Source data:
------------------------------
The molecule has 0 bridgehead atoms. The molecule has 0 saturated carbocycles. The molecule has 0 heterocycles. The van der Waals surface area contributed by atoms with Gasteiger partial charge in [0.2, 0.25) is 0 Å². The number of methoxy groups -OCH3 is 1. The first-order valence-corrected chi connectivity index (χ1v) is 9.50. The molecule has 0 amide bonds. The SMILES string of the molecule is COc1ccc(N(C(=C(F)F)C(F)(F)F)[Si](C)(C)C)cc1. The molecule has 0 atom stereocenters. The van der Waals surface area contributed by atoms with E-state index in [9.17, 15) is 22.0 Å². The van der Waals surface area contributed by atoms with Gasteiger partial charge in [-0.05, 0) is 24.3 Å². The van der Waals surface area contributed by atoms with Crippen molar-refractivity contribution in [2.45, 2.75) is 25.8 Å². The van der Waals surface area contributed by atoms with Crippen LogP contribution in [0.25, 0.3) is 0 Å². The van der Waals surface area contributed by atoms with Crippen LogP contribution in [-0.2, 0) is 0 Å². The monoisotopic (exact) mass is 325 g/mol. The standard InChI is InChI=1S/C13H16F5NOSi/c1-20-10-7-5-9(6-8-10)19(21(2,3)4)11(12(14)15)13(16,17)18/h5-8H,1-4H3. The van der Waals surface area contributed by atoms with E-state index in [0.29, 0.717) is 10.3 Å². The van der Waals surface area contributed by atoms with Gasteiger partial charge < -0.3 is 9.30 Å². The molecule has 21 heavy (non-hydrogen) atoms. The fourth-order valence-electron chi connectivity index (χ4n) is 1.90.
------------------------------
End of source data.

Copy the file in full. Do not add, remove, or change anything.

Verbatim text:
The molecule has 0 bridgehead atoms. The molecule has 0 saturated carbocycles. The molecule has 0 heterocycles. The van der Waals surface area contributed by atoms with Gasteiger partial charge in [0.2, 0.25) is 0 Å². The number of methoxy groups -OCH3 is 1. The first-order valence-corrected chi connectivity index (χ1v) is 9.50. The molecule has 0 amide bonds. The SMILES string of the molecule is COc1ccc(N(C(=C(F)F)C(F)(F)F)[Si](C)(C)C)cc1. The molecule has 0 atom stereocenters. The van der Waals surface area contributed by atoms with E-state index in [9.17, 15) is 22.0 Å². The van der Waals surface area contributed by atoms with Gasteiger partial charge in [-0.05, 0) is 24.3 Å². The van der Waals surface area contributed by atoms with Crippen molar-refractivity contribution in [2.45, 2.75) is 25.8 Å². The van der Waals surface area contributed by atoms with Crippen LogP contribution in [0.25, 0.3) is 0 Å². The van der Waals surface area contributed by atoms with Crippen LogP contribution in [-0.2, 0) is 0 Å². The monoisotopic (exact) mass is 325 g/mol. The standard InChI is InChI=1S/C13H16F5NOSi/c1-20-10-7-5-9(6-8-10)19(21(2,3)4)11(12(14)15)13(16,17)18/h5-8H,1-4H3. The van der Waals surface area contributed by atoms with E-state index in [0.29, 0.717) is 10.3 Å². The van der Waals surface area contributed by atoms with Gasteiger partial charge < -0.3 is 9.30 Å². The molecule has 21 heavy (non-hydrogen) atoms. The fourth-order valence-electron chi connectivity index (χ4n) is 1.90.